Job displacement (involuntary job loss due to firm closure or downsizing) affects
many workers over the course of their working lives. Displaced workers may face long
periods of unemployment and, even when they find new jobs, tend to be paid less and
have fewer benefits than in the jobs they held prior to displacement. Helping displaced
workers get back into good jobs quickly should be a key goal of labour market policy.
This report is the second in a series of reports looking at how this challenge is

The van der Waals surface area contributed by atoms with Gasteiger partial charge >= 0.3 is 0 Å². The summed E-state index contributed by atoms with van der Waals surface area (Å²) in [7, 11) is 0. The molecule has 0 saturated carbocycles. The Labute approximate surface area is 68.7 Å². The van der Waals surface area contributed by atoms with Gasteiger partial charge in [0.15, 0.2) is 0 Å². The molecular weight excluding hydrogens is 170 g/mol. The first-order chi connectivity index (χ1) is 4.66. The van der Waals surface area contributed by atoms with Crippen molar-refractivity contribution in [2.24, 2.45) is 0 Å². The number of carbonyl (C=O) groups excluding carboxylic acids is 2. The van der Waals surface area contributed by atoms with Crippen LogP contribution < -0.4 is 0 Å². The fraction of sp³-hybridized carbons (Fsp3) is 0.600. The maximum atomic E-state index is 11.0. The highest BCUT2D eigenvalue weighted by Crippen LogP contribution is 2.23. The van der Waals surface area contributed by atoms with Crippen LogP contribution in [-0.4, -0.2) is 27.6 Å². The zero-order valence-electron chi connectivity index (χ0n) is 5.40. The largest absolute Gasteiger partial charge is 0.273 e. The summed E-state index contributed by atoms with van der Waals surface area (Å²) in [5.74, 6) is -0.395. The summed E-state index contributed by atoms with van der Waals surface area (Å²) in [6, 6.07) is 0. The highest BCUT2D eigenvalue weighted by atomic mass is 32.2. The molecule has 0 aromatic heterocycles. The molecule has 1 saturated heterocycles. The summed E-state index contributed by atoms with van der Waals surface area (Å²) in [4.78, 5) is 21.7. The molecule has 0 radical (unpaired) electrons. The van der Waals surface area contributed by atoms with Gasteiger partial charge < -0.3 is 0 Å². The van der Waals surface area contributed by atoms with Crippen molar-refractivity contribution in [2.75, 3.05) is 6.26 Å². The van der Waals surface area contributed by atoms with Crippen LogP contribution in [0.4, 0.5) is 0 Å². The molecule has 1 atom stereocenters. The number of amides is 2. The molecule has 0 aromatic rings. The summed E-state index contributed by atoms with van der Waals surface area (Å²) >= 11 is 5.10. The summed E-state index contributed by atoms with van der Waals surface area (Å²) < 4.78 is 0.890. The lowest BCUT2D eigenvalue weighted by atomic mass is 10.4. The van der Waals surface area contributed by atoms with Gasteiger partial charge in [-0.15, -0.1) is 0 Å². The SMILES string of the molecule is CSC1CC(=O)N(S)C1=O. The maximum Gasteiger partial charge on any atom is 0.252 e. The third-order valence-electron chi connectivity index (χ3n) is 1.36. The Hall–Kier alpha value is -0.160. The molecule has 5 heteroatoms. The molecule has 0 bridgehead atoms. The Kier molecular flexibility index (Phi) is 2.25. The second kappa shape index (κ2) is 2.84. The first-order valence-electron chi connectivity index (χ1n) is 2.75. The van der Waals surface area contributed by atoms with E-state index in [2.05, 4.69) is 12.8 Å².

being tackled in a number of OECD countries. It shows that Japanese employers and
the government go to considerable lengths to avoid the displacement of regular workers
while also providing considerable income and re-employment support to many of the
workers whose jobs cannot be preserved. Challenges for labour market programmes include
expanding labour market mobility between regular jobs, improving co-ordination between
private and public re-employment assistance for displaced workers, and avoiding that
job displacement pushes older workers to the margins of the labour market.